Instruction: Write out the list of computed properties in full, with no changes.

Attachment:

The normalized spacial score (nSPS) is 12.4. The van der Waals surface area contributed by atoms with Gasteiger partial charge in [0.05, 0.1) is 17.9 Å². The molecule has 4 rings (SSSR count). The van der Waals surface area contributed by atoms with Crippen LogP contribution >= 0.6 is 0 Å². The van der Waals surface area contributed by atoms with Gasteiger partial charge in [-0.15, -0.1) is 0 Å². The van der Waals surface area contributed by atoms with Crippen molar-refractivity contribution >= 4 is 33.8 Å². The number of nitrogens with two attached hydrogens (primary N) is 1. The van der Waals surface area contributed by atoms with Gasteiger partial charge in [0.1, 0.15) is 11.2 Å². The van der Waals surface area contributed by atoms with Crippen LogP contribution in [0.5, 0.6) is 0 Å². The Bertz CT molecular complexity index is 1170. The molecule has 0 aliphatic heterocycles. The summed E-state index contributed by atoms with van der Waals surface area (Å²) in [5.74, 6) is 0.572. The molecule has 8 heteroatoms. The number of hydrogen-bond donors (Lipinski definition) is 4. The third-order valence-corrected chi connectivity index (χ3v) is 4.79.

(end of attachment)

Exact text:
The normalized spacial score (nSPS) is 12.4. The van der Waals surface area contributed by atoms with Gasteiger partial charge in [0.05, 0.1) is 17.9 Å². The molecule has 4 rings (SSSR count). The van der Waals surface area contributed by atoms with Crippen LogP contribution >= 0.6 is 0 Å². The van der Waals surface area contributed by atoms with Gasteiger partial charge in [-0.15, -0.1) is 0 Å². The van der Waals surface area contributed by atoms with Crippen molar-refractivity contribution >= 4 is 33.8 Å². The number of nitrogens with two attached hydrogens (primary N) is 1. The van der Waals surface area contributed by atoms with Gasteiger partial charge in [0.1, 0.15) is 11.2 Å². The van der Waals surface area contributed by atoms with Crippen LogP contribution in [0.5, 0.6) is 0 Å². The Bertz CT molecular complexity index is 1170. The molecule has 0 aliphatic heterocycles. The summed E-state index contributed by atoms with van der Waals surface area (Å²) in [5.74, 6) is 0.572. The molecule has 8 heteroatoms. The number of hydrogen-bond donors (Lipinski definition) is 4. The third-order valence-corrected chi connectivity index (χ3v) is 4.79.